To provide clean drinking water for refugees and local people, and improve levels of hygiene with a particular focus on ensuring that menstruating girls are able to attend school.
Financed by the Global Fund for Forgotten People (GFFP)
- Training and information campaigns on the topic of basic hygiene, as well as courses for teachers and parents
- Distribution of soap to refugee households
- Distribution of sanitary pads to schoolgirls, training in their proper application
Financed by the Gernman Federal Ministry for Economic Cooperation and Development (BMZ)
- Installation of 8 water distibution systems in Rhino Camp
- Training in horticultural technology and tree care
- Distribution of garden tools to 100 households
- Distribution of seed and orchad replants
Financed by Germany's Relief Coalition (ADH)
- Water deliveries using tanker lorries
- Installation of 2 10,000 liter tanks
- Motorization of 2 wells in Bidibidi, Yumbe district
- Construction of 6 water transport systems
Financed by the Bureau of Population, Refugees and Migration (PRM)
- Drilling of boreholes and rehabilitation of existing water sources
- Establishment of solar powered water distribution
- Distribution of water canisters for the safe storage and transport of water
- Distribution of feminine hygiene materials to schoolgirls in menstrual age
- Establishment of kitchen gardens using surface water at boreholes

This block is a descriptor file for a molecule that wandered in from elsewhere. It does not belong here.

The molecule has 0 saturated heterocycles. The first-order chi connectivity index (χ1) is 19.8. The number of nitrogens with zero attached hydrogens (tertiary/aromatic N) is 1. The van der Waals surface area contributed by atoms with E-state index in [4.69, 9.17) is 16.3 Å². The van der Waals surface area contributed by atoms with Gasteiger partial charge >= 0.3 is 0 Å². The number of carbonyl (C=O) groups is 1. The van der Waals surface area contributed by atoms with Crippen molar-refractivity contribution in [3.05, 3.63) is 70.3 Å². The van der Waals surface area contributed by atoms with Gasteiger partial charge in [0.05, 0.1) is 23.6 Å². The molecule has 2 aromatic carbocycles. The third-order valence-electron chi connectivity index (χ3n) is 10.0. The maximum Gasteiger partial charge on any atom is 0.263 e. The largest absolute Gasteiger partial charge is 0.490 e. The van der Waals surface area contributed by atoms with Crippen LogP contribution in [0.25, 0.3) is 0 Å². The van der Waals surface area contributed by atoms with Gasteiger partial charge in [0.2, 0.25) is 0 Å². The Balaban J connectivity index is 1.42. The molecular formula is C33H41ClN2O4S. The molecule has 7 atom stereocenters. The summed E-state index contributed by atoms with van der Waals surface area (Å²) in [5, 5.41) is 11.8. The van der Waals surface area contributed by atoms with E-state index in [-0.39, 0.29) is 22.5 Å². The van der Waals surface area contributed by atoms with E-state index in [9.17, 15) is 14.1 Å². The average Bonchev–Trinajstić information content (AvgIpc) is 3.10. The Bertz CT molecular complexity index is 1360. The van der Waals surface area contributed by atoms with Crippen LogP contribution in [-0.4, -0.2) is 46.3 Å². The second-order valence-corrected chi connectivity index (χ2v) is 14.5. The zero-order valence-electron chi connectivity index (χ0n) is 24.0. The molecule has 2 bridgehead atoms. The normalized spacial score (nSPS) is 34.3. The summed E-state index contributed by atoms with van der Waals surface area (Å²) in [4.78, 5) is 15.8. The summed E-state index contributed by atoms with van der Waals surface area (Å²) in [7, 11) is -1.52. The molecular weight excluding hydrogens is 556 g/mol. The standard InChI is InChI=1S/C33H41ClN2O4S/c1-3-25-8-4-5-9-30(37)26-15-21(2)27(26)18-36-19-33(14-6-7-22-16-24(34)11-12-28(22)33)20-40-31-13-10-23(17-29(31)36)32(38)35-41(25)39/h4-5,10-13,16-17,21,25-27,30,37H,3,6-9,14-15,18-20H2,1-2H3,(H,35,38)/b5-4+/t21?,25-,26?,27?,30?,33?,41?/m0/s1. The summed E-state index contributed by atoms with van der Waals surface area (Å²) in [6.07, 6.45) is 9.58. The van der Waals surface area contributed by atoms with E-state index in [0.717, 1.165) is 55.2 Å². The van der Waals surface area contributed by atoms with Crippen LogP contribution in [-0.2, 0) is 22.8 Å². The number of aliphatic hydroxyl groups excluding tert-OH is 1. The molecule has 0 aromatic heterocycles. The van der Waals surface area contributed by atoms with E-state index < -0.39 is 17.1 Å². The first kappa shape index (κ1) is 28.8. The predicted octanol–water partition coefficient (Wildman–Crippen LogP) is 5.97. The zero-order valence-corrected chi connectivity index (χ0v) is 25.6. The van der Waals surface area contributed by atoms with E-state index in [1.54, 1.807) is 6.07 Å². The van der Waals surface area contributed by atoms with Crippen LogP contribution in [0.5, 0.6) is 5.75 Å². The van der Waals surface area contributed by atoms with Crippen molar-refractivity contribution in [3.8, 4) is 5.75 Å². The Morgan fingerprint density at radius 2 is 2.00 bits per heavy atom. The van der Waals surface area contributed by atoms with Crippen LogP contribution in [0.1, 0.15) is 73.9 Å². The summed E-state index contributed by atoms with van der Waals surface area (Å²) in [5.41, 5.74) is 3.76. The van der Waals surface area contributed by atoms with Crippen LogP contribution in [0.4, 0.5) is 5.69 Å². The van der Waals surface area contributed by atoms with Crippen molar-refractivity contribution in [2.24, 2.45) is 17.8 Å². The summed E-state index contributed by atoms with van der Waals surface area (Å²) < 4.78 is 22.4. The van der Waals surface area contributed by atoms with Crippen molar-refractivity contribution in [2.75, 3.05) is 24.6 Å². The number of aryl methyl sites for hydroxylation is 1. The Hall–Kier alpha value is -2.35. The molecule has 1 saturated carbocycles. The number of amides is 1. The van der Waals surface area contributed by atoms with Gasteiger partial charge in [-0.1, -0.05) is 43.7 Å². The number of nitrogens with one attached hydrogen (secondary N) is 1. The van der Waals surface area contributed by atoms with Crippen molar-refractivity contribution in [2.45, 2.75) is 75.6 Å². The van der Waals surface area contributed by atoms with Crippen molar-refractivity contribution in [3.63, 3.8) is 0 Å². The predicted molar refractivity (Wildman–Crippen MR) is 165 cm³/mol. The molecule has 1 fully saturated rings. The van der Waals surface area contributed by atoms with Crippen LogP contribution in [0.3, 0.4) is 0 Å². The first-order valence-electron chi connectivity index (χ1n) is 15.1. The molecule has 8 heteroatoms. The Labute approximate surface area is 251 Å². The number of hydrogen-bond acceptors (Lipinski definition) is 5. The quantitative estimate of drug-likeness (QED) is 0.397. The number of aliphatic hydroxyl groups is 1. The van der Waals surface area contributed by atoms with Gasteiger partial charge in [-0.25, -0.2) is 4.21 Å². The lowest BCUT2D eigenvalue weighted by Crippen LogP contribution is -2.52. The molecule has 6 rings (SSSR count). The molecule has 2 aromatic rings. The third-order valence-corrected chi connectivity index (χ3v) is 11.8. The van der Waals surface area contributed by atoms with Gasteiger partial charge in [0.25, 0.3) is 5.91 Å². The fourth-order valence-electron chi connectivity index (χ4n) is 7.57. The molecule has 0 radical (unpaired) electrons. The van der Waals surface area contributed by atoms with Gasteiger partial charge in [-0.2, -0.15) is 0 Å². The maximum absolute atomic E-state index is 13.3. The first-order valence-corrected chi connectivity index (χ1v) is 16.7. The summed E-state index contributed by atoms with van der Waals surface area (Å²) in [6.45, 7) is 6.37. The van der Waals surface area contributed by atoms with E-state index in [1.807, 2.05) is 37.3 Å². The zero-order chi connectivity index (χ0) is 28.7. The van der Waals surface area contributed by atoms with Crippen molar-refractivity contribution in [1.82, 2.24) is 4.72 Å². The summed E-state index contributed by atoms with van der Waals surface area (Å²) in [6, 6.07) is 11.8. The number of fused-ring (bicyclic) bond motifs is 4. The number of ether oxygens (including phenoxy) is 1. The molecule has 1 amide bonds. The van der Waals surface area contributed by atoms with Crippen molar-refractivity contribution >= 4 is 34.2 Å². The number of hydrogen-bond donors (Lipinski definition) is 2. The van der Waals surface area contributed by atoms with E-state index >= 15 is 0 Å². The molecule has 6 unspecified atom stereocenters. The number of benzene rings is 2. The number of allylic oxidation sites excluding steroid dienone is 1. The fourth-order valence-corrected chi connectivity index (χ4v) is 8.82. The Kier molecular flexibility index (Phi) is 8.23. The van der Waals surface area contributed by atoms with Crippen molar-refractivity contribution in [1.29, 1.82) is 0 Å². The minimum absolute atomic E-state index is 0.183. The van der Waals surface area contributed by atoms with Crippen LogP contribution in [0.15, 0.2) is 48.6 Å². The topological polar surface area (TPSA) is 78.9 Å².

- Reestablishment of water committees to maintain water sources
- Distribution of solar lamps to improve night safety
Financed by the European Civil Protection and Humanitarian Aid Operations (ECHO)
- Motorization of 6 wells and installation of 6 water distribution systems
- Construction of water tanks, with pump system, and water collection points as well as washing areas
- Creation of gardens to prevent stagnat waters and insects breeding at water collection points
- Training Water User Committees on the topic of water consevation and security and maintenance of facilities
- Providing Water User Committees with garden tools, seeds, and equipment for quality water testing
Financed by the German Federal Foreign Office (AA)
- Installation of 12 10,000 liter water tanks, and equipping them with taps
- Motorization of 3 wells and erection of 2-3 water collection points
- Distribution of agricultural equipment, seed, and propagation plants to 150 households, and training them on simple modern cultivation techniques
Area: 241,040 km²
Population: c. 47.8 million
Gernman Federal Ministry for Economic Cooperation and Development (BMZ), Germany's Relief Coalition (ADH), Bureau of Population, Refugees and Migration (PRM), European Civil Protection and Humanitarian Aid Operations (ECHO), German Federal Foreign Office (AA)
Project financed by BMZ: July 2016 - April 2019
Project financed by ADH: August 2016 - December 2017
Project financed by PRM: Spetember 2016 - August 2017
Project financed by ECHO: December 2016 - November 2017
Project financed by AA: March 2017 - February 2018
Last updated: April 2017